Proceeding with formal disciplinary action against an employee often presents many challenges for organisations, especially if they are not familiar with the relevant legal provisions.
The biggest challenge that I have found facing clients though, is determining whether an employee’s conduct or an incident relates to misconduct or poor work performance.
There is a simple test to establish whether it is indeed misconduct. You need to ask two (2) simple questions and you have to be able to answer both of them in the affirmative.
Misconduct has 2 main elements to it:
a) act or omission; and
b) blameworthiness by means of either intent or negligence.
Act or Omission
You simply need to establish that something was done (an act) or was not done (an omission).
Let’s say for example that damage has been caused to offices due to a fire which broke out. An investigation has established that the fire was caused by a faulty airconditioning unit which was not turned off during the evening.
Here we have a fire that occurred, apparently as a result of an omission.
But we cannot yet charge anyone with misconduct until we have answered the second question and established whether there is an element of blame.
Blameworthiness can be established through the existence of either ‘intent’ or ‘negligence’.
The legal test for ‘negligence’ is the ‘reasonable person test’ in terms of which we ask ‘would a reasonable person, given the same or similar circumstances, have acted differently?’. If we are able to answer that question in the affirmative, we are dealing with negligence. And because there was the option to have acted differently and possibly avoid the incident altogether, there is an element of blameworthiness present in negligence matters.
Now, back to our example of the fire in the workplace.
Our investigation has now revealed that employee X is responsible for ensuring that all lights, appliances and plugs are turned off in the evenings after everyone has left the building. Employee x skipped the entire floor where the fire broke out, because they were in a hurry to get home and assumed that there wouldn’t be a problem this one time.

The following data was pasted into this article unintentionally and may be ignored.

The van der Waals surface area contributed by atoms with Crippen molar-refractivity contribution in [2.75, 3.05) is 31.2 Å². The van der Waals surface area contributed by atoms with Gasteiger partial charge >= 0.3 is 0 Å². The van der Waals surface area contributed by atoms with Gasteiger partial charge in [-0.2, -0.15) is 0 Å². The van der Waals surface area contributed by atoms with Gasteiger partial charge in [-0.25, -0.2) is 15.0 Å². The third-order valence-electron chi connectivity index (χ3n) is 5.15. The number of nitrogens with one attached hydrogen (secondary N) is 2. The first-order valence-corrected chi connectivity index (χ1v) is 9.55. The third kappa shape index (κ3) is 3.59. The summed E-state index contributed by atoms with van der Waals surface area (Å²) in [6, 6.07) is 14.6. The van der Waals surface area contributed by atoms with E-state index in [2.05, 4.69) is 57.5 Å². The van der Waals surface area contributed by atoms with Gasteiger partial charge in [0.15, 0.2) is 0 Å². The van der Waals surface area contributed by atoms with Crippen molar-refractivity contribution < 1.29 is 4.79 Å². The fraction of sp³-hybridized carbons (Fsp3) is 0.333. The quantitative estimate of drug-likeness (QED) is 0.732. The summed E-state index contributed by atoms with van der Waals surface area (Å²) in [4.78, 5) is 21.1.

Would a reasonable person have acted differently? Could the fire have been avoided if something different was done? Of course!
So, in the example that we have used here, we would definitely proceed to charging employee x with misconduct because a) there was an omission on their part (they didn’t perform all their duties) and b) there is blameworthiness because the employee was negligent and had the choice to act differently, but chose not to.
Another simple test to use to establish whether you are dealing with misconduct or poor work performance, is to ask whether it is “can’t do” or whether it is “won’t do”.
In an instance where an employee has all the resources and skills required to perform a specific function and they have done so successfully in the past, and there are no other factors which could explain their non-compliance, one is usually dealing with misconduct (won’t do).
If however, there were factors which prevented the employee from complying (lack of experience, knowledge, training, power outages, equipment breakdowns, poor planning etc) it is much more likely that you are dealing with poor work performance (can’t do).
It is always advisable that you consult with an employment law specialist prior to formulating charges or proceeding with formal disciplinary action, so as to ensure that you are proceeding correctly.
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